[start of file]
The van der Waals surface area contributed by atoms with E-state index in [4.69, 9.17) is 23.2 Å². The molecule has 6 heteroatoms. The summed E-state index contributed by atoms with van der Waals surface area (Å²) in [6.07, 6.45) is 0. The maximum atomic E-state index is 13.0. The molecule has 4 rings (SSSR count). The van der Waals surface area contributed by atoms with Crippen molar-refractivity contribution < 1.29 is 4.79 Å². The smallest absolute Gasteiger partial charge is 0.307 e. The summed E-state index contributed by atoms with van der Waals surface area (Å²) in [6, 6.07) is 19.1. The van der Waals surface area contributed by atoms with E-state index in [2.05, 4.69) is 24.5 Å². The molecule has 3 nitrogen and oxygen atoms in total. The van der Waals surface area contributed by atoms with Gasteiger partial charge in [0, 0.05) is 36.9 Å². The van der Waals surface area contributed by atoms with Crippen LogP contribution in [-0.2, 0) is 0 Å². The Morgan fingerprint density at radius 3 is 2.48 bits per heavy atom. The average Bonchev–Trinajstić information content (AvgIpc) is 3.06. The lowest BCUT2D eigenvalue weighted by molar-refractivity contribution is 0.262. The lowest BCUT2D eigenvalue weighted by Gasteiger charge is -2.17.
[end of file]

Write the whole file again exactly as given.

The van der Waals surface area contributed by atoms with E-state index in [4.69, 9.17) is 23.2 Å². The molecule has 6 heteroatoms. The summed E-state index contributed by atoms with van der Waals surface area (Å²) in [6.07, 6.45) is 0. The maximum atomic E-state index is 13.0. The molecule has 4 rings (SSSR count). The van der Waals surface area contributed by atoms with Crippen molar-refractivity contribution < 1.29 is 4.79 Å². The smallest absolute Gasteiger partial charge is 0.307 e. The summed E-state index contributed by atoms with van der Waals surface area (Å²) in [6, 6.07) is 19.1. The van der Waals surface area contributed by atoms with E-state index in [2.05, 4.69) is 24.5 Å². The molecule has 3 nitrogen and oxygen atoms in total. The van der Waals surface area contributed by atoms with Gasteiger partial charge in [0, 0.05) is 36.9 Å². The van der Waals surface area contributed by atoms with Crippen LogP contribution in [-0.2, 0) is 0 Å². The Morgan fingerprint density at radius 3 is 2.48 bits per heavy atom. The average Bonchev–Trinajstić information content (AvgIpc) is 3.06. The lowest BCUT2D eigenvalue weighted by molar-refractivity contribution is 0.262. The lowest BCUT2D eigenvalue weighted by Gasteiger charge is -2.17.